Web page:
Friday, April 23, 2021

'Remedies for a Labyrinth of Diseasements'

Reading Charles Lamb’s June 30, 1826 letter to John Bates Dibdin reminded me that Robert Burton, author of The Anatomy of Melancholy, wrote poetry, which is not how we remember him. Dibdin (1798-1828) was twenty-three years younger than Lamb and, like him, a literary aspirant who worked as a clerk. He edited European Magazine, traveled to Madeira for his health but died of consumption shortly after his return to England, in 1828. In his first letter to Dibdin, Lamb is in fine form, obviously trying to cheer up his ailing friend: 

“I never knew an enemy to puns who was not an ill-natured man. Your fair critic in the coach reminds me of a Scotchman who assured me he did not see much in Shakespeare. I replied, I dare say not. He felt the equivoke [OED: “an expression capable of more than one meaning; a play upon words, often of a humorous nature, a pun; wordplay, punning”], looked awkward and reddish, but soon returned to the attack by saying that he thought Burns was as good as Shakespeare. I said that I had no doubt he was – to a Scotchman. We exchanged no more words that day.”


Gossip and a comic travelogue follow, after which Lamb commiserates with Dibdin over remedies for illness and depression. Lamb has already loaned Dibdin some favorite volumes:


“[Lamb’s sister] Mary bids me warn you not to read Anatomy of Melancholy in your present low way. You’ll fancy yourself a pipkin or a headless bear, as Burton speaks of. You’ll be lost in a maze of remedies for a labyrinth of diseasements – a plethora of cures.”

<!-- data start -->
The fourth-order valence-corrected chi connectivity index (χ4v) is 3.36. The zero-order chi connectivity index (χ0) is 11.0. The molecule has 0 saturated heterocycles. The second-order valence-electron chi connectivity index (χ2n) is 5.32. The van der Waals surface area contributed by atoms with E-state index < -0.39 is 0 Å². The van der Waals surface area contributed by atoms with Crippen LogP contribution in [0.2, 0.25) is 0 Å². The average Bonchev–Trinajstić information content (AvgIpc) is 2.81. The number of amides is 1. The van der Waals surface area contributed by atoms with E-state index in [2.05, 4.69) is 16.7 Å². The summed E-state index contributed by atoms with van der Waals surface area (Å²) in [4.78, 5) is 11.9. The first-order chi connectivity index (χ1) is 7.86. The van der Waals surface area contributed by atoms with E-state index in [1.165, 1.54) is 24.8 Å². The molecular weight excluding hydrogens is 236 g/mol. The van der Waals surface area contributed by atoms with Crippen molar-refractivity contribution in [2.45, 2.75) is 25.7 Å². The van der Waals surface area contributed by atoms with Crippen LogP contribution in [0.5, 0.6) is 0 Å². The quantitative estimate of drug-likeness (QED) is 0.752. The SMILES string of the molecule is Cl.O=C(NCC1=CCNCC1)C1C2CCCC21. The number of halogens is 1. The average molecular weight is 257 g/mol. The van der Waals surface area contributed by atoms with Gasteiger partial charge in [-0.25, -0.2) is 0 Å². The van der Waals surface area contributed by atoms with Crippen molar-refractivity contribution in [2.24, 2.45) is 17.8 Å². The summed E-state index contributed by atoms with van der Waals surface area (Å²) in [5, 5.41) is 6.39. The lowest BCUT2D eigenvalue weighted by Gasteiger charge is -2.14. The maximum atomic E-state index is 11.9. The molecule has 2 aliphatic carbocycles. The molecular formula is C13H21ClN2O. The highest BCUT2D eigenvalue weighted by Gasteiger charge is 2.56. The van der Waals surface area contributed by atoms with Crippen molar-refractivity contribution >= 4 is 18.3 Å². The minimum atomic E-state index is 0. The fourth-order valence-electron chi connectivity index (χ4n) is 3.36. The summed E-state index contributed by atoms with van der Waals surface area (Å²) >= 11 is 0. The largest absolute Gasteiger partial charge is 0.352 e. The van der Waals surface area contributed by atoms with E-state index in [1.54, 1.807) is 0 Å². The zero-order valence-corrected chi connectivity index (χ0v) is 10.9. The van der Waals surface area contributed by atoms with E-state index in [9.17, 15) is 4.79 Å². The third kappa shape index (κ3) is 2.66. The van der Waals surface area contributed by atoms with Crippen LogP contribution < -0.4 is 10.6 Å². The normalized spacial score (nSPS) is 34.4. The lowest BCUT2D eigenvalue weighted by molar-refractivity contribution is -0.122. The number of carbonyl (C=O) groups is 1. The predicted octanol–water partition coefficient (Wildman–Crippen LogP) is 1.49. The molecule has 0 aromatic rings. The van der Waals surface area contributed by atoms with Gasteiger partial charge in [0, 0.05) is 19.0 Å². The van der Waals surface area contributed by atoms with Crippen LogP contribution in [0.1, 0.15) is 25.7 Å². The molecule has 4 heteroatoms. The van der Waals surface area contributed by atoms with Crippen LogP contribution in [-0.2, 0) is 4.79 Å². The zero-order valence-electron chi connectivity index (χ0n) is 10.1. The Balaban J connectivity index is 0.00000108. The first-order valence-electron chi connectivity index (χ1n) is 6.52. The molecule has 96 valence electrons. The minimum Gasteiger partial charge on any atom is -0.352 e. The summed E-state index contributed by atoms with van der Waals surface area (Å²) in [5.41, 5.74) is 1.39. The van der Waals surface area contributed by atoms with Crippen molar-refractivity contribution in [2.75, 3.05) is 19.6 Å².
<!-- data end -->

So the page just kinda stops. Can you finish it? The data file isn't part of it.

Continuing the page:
The headless bear appears in “The Author’s Abstract of Melancholy,” one of the poems Burton appended to his Anatomy. Here is the pertinent stanza:


“Methinks I hear, methinks I see

Ghosts, goblins, fiends; my phantasy

Presents a thousand ugly shapes,

Headless bears, black men, and apes,

Doleful outcries, and fearful sights,

My sad and dismal soul affrights.

  All my griefs to this are jolly,

  None so damn’d as melancholy.”


The poem is a notch above doggerel but the way Burton alternates rhyming “melancholy” in each stanza with “jolly” and “folly” is pleasing. The Anatomy is a jolly read on a nominally un-jolly subject. Burton used the persona “Democritus Junior,” taken from the “Laughing Philosopher.” Dr. Lamb prescribes:


“Read Fletcher; above all the Spanish Curate, the Thief, or Little Night Walker, the Wit Without Money, and the Lover’s Pilgrimage. Laugh and come home fat. Neither do we think Sir T. Browne quite the thing for you just at present. Fletcher is as light as soda-water. Browne and Burton are too strong potions for an Invalid. And don’t thumb and dirt the books. Take care of the bindings. Lay a leaf of silver papers under ’em as you read. And don’t smoke tobacco over ’em – the leaves will fall in and burn or dirty their namesakes. If you find any dusty atoms of the Indian Weed crumbled up in the Beaumont and Fletcher, they are mine. But then, you know, so is the Folio also. A pipe and a comedy of Fletcher’s the last thing of a night is the best recipe for light dreams, and to scatter away Nightmares. Probatum est [‘It is proved’].”

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